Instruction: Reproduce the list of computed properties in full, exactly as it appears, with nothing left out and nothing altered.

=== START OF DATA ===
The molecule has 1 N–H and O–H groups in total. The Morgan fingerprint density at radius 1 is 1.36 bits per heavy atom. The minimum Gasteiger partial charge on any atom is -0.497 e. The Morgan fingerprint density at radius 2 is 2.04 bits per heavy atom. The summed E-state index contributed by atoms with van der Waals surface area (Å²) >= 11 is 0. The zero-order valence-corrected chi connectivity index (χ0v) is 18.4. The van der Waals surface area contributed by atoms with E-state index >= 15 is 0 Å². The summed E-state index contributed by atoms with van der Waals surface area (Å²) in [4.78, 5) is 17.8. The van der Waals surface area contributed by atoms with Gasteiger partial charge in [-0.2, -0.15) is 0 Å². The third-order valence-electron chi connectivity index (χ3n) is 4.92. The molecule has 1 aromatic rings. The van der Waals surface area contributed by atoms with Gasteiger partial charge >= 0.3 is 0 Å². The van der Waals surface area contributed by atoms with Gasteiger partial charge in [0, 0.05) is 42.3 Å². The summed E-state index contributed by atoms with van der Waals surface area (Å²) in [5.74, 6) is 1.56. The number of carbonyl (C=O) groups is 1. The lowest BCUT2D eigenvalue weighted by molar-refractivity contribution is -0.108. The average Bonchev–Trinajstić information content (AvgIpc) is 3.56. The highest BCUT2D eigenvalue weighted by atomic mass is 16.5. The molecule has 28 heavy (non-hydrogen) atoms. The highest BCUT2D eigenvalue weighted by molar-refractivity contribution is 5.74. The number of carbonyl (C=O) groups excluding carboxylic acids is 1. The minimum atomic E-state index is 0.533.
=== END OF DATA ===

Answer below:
The molecule has 1 N–H and O–H groups in total. The Morgan fingerprint density at radius 1 is 1.36 bits per heavy atom. The minimum Gasteiger partial charge on any atom is -0.497 e. The Morgan fingerprint density at radius 2 is 2.04 bits per heavy atom. The summed E-state index contributed by atoms with van der Waals surface area (Å²) >= 11 is 0. The zero-order valence-corrected chi connectivity index (χ0v) is 18.4. The van der Waals surface area contributed by atoms with E-state index >= 15 is 0 Å². The summed E-state index contributed by atoms with van der Waals surface area (Å²) in [4.78, 5) is 17.8. The van der Waals surface area contributed by atoms with Gasteiger partial charge in [-0.2, -0.15) is 0 Å². The third-order valence-electron chi connectivity index (χ3n) is 4.92. The molecule has 1 aromatic rings. The van der Waals surface area contributed by atoms with Gasteiger partial charge >= 0.3 is 0 Å². The van der Waals surface area contributed by atoms with Gasteiger partial charge in [0, 0.05) is 42.3 Å². The summed E-state index contributed by atoms with van der Waals surface area (Å²) in [5.74, 6) is 1.56. The number of carbonyl (C=O) groups is 1. The lowest BCUT2D eigenvalue weighted by molar-refractivity contribution is -0.108. The average Bonchev–Trinajstić information content (AvgIpc) is 3.56. The highest BCUT2D eigenvalue weighted by atomic mass is 16.5. The molecule has 28 heavy (non-hydrogen) atoms. The highest BCUT2D eigenvalue weighted by molar-refractivity contribution is 5.74. The number of carbonyl (C=O) groups excluding carboxylic acids is 1. The minimum atomic E-state index is 0.533.